In her recent commentary Diane Trautman declares it is time to “reclaim” safety on our streets (“Let’s reclaim safety on our streets,” Aug. 26 in The Signal). I could not agree more that we need safer streets.
But Trautman’s proposed solutions are doomed to failure because they don’t address the causes of fatal accidents occurring in Santa Clarita – especially pedestrian fatalities.
She starts the article with the tragic death of Wyatt Savaikie, killed while a pedestrian at the intersection of Bouquet and Seco canyon roads. My heart goes out to Wyatt’s family. I personally know the pain of losing a close relative to a traffic accident.
But Diane commits a logical fallacy in tying the youth’s death to the removal of the red light camera during the prior months. This collision was caused by an elderly man who was completely unaware of his surroundings or the presence of the red traffic signal. If he didn’t realize the light was red, the presence of enforcement cameras would certainly have made no difference.
Trautman is also misinformed as to why the cameras were removed, claiming it was due to financial concerns and public pressure. She also cites an erroneous claim that ticketing cameras resulted in “a 67 percent reduction in the average number of yearly collisions caused by red-light running.”
In fact, an independent study found that red-light-related collisions did decline slightly over the years with red-light cameras, but the change was not statistically significant at most red-light-camera intersections.
In addition, rear-end collisions increased by a similar amount, more than offsetting any potential safety benefit from decreased red-light-running collisions. Further, injury collisions increased as a percentage of all collisions at photo-enforced intersections.
The study also concluded that any reduction in red-light-running collisions could be accounted for by longer yellow signal times implemented in 2003 or decreased traffic volume during the Great Recession.
Contrary to Trautman’s claims, the available data does not support the conclusion that automated enforcement was “a successful safety program.”
In her Aug. 25 column the former Santa Clarita planning commissioner then touts Vision Zero as the organization/strategy we should use to improve safety on our streets. It would be a travesty for our city to adopt this approach. Vision Zero’s stated aim is to eliminate all traffic deaths by some date in the future.
But the actual goal of its promoters is to force people from their personal automobiles into alternate transportation by making driving a car as unpleasant and inefficient as possible. The reality is that due to our region’s topography and land development patterns, for most trips driving a car is the only reasonable option.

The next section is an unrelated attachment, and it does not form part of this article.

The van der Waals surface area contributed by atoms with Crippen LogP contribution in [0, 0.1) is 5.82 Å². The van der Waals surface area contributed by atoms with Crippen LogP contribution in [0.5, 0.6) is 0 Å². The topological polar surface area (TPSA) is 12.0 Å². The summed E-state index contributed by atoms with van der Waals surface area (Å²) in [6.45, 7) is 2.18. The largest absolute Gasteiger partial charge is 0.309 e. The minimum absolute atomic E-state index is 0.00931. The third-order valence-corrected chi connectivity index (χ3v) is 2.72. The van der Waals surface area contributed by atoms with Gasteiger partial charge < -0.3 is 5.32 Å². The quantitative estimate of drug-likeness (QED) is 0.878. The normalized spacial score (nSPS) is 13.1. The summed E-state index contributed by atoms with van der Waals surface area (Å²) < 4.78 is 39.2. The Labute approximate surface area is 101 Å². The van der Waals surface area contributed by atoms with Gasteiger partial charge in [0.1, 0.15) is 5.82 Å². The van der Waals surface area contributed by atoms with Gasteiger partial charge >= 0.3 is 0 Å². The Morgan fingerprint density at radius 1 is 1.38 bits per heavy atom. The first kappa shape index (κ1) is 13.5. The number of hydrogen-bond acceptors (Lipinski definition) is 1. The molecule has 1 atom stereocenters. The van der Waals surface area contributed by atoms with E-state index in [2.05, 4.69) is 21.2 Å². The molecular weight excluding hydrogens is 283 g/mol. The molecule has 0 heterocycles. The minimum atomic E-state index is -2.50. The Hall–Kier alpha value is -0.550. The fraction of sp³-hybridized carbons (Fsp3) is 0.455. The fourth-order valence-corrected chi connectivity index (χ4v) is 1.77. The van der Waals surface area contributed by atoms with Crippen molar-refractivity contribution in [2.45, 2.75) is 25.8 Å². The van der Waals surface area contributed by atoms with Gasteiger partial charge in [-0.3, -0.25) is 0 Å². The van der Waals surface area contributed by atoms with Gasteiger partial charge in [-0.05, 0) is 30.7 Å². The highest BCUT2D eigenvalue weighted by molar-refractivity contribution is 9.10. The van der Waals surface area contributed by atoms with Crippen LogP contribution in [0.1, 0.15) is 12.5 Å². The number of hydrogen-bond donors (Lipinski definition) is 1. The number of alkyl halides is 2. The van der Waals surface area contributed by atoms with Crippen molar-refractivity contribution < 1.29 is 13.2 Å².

In the city of Los Angeles is a perfect example of the Vision Zero policy gone awry. L.A. was compelled by its Vision Zero program to close two lanes of the four-lane roadway Vista Del Mar in Playa Del Ray.
The “road diet” was an attempt to punish car drivers by taking away travel lanes and replacing them with bike lanes. It was folly to expect those commuting to the West side of L.A., downtown or elsewhere to ride their bikes or spend hours taking the bus.
As a result of the policy decision to take away two lanes of Vista Del Mar, traffic backed up for miles, causing drivers to find alternate routes on previously quiet neighborhood streets. Traffic accidents increased, local residents rebelled and the two lanes that were removed are being been reinstated.
The councilman responsible for implementing the road diet is now facing a recall effort. Do we really want this kind of approach in the city of Santa Clarita? I think not.
Those promoting Vision Zero would also like to artificially lower speed limits in the interest of pedestrian safety. This approach is based on the false belief that drivers always go 10 mph faster than the speed limit.
But studies show changing speed limits has virtually no effect on the actual speeds of drivers. Rather, speeds are determined by the way the roadway is engineered, not some arbitrary number posted on a sign.
State law mandates that speed limits be set at or near the speed that 85 percent of drivers don’t exceed. Studies have shown that this is the speed that results in the fewest number of accidents, as it reduces the speed differential between vehicles.
Arbitrarily reducing the speed limit would simply make violators out of a greater number of otherwise law-abiding drivers and make our roadways less safe.
I reviewed the accident data for Santa Clarita for all years between 2001 and 2016. What I found was that of a total 30 pedestrian fatalities, 22 – nearly 75 percent – were caused by the pedestrian acting in an unsafe manner and violating the law.
Only two were the result of a driver running a red light, and both clearly occurred because the driver was distracted in some way and didn’t see the red light. Interestingly, not one pedestrian fatality was caused by speeding.
Trautman and I would likely agree that any death of a pedestrian or motorist is tragic, and we should use reasonable means to try to prevent them. That is best accomplished by improving the engineering of our streets and traffic control devices, educating the public about how to keep themselves and others safe on our roadways, and using our local law enforcement to uphold our traffic laws.
We don’t need to go to the craziness that Vision Zero would impose on us. And we certainly don’t need red light or speeding camera enforcement brought back to our valley.
We’ve tried that. Now it’s time to try solutions that will actually work. I trust our elected officials, city and county traffic departments and law enforcement to take this into account as our discussion of safer streets moves forward.
James Farley is a Valencia resident.